Wait, this blog is getting too heavy- put it this way- doesn’t sex feel better when you’re skinny? Can you even have sex after a meal at Carmine’s? When you tell yourself “I want him to love me for me!,” is that just an excuse for being lazy?
Women’s commitment issues come out in the funniest ways. A guy who isn’t ready to settle down will generally just say “I’m not ready for a relationship.” Women will bury themselves in Ben & Jerry’s and wonder “Why doesn’t he call?” That’s still a commitment issue!
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Nancy Slotnick: Do I Look Fat in this Blog?
It happens when you least expect it. That’s what they say anyway. But I was always expecting it. And it still happened for me. It didn’t happen how I expected it. I met my husband on the street. When I was single, I had opened a dating Café with the idea in mind that necessity is the mother of invention. I had imagined that the right guy would just walk through the doors one day. But it wasn’t happening. So I set out to look outside my Café and take matters into my own hands. I met my husband within 2 weeks of that. (you can read the whole story here)
But my story is not typical, I know. Many people swear by the “least expect it” story. Here’s one example from this week’s post on the Matchmaker Café fan page:
@Britta Alexander: It was for me! I finally gave up on finding the one, moved into a loft in Brooklyn, practiced my violin day and night, and my future husband was listening to me through the walls. Turns out he was the roommate on the other half of the shared loft. So there’s a strategy: just move around and live with complete strangers!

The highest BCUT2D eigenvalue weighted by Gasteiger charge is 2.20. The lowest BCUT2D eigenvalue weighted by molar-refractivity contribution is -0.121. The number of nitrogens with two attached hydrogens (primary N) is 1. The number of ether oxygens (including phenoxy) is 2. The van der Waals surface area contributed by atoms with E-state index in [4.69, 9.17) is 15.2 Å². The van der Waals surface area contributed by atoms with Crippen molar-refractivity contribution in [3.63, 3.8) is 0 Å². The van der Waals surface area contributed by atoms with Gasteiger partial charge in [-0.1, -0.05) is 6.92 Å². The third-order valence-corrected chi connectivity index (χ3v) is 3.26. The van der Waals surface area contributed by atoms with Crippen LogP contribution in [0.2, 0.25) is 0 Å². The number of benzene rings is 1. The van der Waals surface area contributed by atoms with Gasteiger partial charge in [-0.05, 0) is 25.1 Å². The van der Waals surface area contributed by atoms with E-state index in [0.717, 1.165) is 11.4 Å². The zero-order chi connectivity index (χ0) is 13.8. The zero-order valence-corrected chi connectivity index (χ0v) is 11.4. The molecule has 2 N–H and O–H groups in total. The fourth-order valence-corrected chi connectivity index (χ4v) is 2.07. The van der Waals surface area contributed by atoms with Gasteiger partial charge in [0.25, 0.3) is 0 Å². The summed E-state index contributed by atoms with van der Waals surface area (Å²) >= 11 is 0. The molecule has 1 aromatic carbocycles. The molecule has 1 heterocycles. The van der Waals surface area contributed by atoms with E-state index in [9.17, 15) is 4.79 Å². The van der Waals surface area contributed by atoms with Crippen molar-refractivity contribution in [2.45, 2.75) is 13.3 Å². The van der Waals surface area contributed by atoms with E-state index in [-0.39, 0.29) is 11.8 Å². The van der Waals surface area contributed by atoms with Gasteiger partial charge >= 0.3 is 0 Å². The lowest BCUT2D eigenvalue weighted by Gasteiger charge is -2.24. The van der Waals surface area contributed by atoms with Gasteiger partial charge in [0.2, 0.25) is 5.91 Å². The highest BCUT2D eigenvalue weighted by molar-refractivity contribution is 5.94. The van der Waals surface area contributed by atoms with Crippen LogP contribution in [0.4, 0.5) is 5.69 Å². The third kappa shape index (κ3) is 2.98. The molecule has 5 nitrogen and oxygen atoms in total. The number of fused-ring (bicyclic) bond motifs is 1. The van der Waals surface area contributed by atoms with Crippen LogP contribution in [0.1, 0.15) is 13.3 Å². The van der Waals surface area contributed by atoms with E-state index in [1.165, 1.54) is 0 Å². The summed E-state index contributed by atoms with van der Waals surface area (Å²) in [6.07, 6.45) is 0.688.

So I tried to analyze the common denominator of these seemingly contradictory philosophies and here’s what I conclude. It depends how you expect it. If you have too much negative attention on it (i.e. why isn’t happening?!? I have such bad luck with dating!! L) then it can’t happen. If you feel entitled to meeting someone but are not doing the work on yourself, it can’t happen. If you are so busy working that your Cablight is not on, (like I was) then it can’t happen.
On the other hand, if you are open and willing to make yourself vulnerable without putting expectations on how or when, then the universe will work hard to send it to you. If you become grounded in who you are and move towards the life that you want to have with a partner, it will happen faster. If you are really ready, you will just walk out your door and the One will be there. If you read Britta’s story carefully, you can see that she was willing to move somewhere new and live with complete strangers! That takes courage and confidence. And by practicing violin she was developing her core sense of herself. She was not shy about the world hearing her. And that is very powerful.
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Nancy Slotnick: When You Least Expect It
Arizona Diet Iced Tea- Peach flavor
Organic baby spinach
Oh sorry- that’s my grocery list. And it’s so easy to just go across the street and get it all. If only finding a mate could be so easy. Some people have a grocery list for what they look for in a partner. But is that a wise way to go about it? I’ve seen a lot of people seeking love in my years in the dating business and I have to say that the ones who are successful do not usually have a checklist the size of a dictionary. The people that I see using a spreadsheet to track their dates are generally too removed from their emotions to find love.
Matchmaker Café and other online dating sites are a kind of grocery store for dates. It seems like it should be so easy to plug in our criteria and have the internet machine spit out the answer. So why can’t we just order up the person we want like Chinese take-out? I would tip the delivery guy so well for that. But the conversation around the “checklist” always leads to one conclusion- that the chemistry and the checklist are at odds. How to have both is the big question.
It can be done. So here’s the checklist for the resolution of the checklist question:
- Do not have 73 things on your checklist- that’s only ok for reality TV stars on shows called “Miss Advised”
- Have 3 dealbreakers- that’s reasonable